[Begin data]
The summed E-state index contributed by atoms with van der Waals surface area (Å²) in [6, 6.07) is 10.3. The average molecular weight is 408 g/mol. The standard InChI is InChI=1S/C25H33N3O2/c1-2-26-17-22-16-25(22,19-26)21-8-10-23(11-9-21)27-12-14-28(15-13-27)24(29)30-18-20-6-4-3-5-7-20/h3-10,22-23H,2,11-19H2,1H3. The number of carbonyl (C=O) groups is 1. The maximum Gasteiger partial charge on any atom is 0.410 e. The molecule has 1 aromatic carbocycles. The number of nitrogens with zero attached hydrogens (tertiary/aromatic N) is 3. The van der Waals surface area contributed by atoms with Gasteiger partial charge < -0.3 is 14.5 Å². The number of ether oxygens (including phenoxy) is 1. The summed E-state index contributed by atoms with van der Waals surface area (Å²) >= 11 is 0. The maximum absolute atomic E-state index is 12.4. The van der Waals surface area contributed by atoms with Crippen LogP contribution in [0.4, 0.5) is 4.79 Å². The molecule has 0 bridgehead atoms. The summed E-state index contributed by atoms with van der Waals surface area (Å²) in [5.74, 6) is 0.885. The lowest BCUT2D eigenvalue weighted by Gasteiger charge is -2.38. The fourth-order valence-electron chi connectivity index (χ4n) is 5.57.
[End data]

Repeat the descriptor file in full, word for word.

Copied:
The summed E-state index contributed by atoms with van der Waals surface area (Å²) in [6, 6.07) is 10.3. The average molecular weight is 408 g/mol. The standard InChI is InChI=1S/C25H33N3O2/c1-2-26-17-22-16-25(22,19-26)21-8-10-23(11-9-21)27-12-14-28(15-13-27)24(29)30-18-20-6-4-3-5-7-20/h3-10,22-23H,2,11-19H2,1H3. The number of carbonyl (C=O) groups is 1. The maximum Gasteiger partial charge on any atom is 0.410 e. The molecule has 1 aromatic carbocycles. The number of nitrogens with zero attached hydrogens (tertiary/aromatic N) is 3. The van der Waals surface area contributed by atoms with Gasteiger partial charge < -0.3 is 14.5 Å². The number of ether oxygens (including phenoxy) is 1. The summed E-state index contributed by atoms with van der Waals surface area (Å²) >= 11 is 0. The maximum absolute atomic E-state index is 12.4. The van der Waals surface area contributed by atoms with Crippen LogP contribution in [0.4, 0.5) is 4.79 Å². The molecule has 0 bridgehead atoms. The summed E-state index contributed by atoms with van der Waals surface area (Å²) in [5.74, 6) is 0.885. The lowest BCUT2D eigenvalue weighted by Gasteiger charge is -2.38. The fourth-order valence-electron chi connectivity index (χ4n) is 5.57.